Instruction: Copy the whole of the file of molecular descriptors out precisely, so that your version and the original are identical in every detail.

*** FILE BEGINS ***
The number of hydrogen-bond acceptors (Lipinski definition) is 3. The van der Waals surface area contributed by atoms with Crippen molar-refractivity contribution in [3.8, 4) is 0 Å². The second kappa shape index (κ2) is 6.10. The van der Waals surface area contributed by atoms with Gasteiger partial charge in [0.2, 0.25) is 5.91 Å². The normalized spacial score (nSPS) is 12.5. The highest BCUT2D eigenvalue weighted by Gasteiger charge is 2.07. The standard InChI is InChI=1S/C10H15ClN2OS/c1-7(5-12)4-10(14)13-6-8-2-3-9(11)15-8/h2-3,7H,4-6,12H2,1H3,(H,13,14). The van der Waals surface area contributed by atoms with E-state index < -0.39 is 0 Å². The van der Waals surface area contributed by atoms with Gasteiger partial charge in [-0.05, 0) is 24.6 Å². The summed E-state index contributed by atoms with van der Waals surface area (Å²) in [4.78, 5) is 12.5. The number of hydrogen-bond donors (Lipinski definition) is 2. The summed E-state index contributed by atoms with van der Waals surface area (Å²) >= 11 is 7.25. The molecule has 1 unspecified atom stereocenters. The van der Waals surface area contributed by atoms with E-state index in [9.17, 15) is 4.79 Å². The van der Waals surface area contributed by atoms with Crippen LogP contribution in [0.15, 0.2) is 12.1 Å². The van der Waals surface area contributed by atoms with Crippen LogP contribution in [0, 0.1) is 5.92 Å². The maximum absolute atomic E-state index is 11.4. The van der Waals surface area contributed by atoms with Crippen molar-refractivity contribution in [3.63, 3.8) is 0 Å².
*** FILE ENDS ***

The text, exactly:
The number of hydrogen-bond acceptors (Lipinski definition) is 3. The van der Waals surface area contributed by atoms with Crippen molar-refractivity contribution in [3.8, 4) is 0 Å². The second kappa shape index (κ2) is 6.10. The van der Waals surface area contributed by atoms with Gasteiger partial charge in [0.2, 0.25) is 5.91 Å². The normalized spacial score (nSPS) is 12.5. The highest BCUT2D eigenvalue weighted by Gasteiger charge is 2.07. The standard InChI is InChI=1S/C10H15ClN2OS/c1-7(5-12)4-10(14)13-6-8-2-3-9(11)15-8/h2-3,7H,4-6,12H2,1H3,(H,13,14). The van der Waals surface area contributed by atoms with E-state index < -0.39 is 0 Å². The van der Waals surface area contributed by atoms with Gasteiger partial charge in [-0.05, 0) is 24.6 Å². The summed E-state index contributed by atoms with van der Waals surface area (Å²) in [4.78, 5) is 12.5. The number of hydrogen-bond donors (Lipinski definition) is 2. The summed E-state index contributed by atoms with van der Waals surface area (Å²) >= 11 is 7.25. The molecule has 1 unspecified atom stereocenters. The van der Waals surface area contributed by atoms with E-state index in [9.17, 15) is 4.79 Å². The van der Waals surface area contributed by atoms with Crippen LogP contribution in [0.15, 0.2) is 12.1 Å². The van der Waals surface area contributed by atoms with Crippen LogP contribution in [0, 0.1) is 5.92 Å². The maximum absolute atomic E-state index is 11.4. The van der Waals surface area contributed by atoms with Crippen molar-refractivity contribution in [3.63, 3.8) is 0 Å².